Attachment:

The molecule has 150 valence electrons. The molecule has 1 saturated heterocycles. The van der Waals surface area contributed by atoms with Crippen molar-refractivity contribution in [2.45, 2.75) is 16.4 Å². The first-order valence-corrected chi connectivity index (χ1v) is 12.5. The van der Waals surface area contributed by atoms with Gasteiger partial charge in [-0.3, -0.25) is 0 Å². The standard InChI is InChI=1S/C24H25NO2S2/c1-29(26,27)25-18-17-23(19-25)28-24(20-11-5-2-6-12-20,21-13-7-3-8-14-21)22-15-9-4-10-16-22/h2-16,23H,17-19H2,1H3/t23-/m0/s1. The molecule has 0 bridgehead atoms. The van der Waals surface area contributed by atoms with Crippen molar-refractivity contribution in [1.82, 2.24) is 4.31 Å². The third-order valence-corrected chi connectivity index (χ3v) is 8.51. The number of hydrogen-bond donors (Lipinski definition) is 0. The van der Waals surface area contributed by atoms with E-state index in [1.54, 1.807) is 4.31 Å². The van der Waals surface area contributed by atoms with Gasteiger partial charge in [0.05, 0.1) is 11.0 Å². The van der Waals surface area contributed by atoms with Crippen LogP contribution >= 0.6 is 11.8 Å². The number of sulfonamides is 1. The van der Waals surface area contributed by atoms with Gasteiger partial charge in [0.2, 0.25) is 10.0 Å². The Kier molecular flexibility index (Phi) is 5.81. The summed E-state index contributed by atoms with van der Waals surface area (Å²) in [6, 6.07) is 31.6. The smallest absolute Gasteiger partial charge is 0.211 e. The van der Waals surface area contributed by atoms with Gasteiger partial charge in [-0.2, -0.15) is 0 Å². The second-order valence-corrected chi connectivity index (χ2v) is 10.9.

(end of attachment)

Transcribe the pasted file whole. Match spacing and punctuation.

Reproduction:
The molecule has 150 valence electrons. The molecule has 1 saturated heterocycles. The van der Waals surface area contributed by atoms with Crippen molar-refractivity contribution in [2.45, 2.75) is 16.4 Å². The first-order valence-corrected chi connectivity index (χ1v) is 12.5. The van der Waals surface area contributed by atoms with Gasteiger partial charge in [-0.3, -0.25) is 0 Å². The standard InChI is InChI=1S/C24H25NO2S2/c1-29(26,27)25-18-17-23(19-25)28-24(20-11-5-2-6-12-20,21-13-7-3-8-14-21)22-15-9-4-10-16-22/h2-16,23H,17-19H2,1H3/t23-/m0/s1. The molecule has 0 bridgehead atoms. The van der Waals surface area contributed by atoms with Crippen molar-refractivity contribution in [1.82, 2.24) is 4.31 Å². The third-order valence-corrected chi connectivity index (χ3v) is 8.51. The number of hydrogen-bond donors (Lipinski definition) is 0. The van der Waals surface area contributed by atoms with E-state index in [1.54, 1.807) is 4.31 Å². The van der Waals surface area contributed by atoms with Gasteiger partial charge in [0.05, 0.1) is 11.0 Å². The van der Waals surface area contributed by atoms with Crippen LogP contribution >= 0.6 is 11.8 Å². The number of sulfonamides is 1. The van der Waals surface area contributed by atoms with Gasteiger partial charge in [0.2, 0.25) is 10.0 Å². The Kier molecular flexibility index (Phi) is 5.81. The summed E-state index contributed by atoms with van der Waals surface area (Å²) in [6, 6.07) is 31.6. The smallest absolute Gasteiger partial charge is 0.211 e. The van der Waals surface area contributed by atoms with Gasteiger partial charge in [-0.2, -0.15) is 0 Å². The second-order valence-corrected chi connectivity index (χ2v) is 10.9.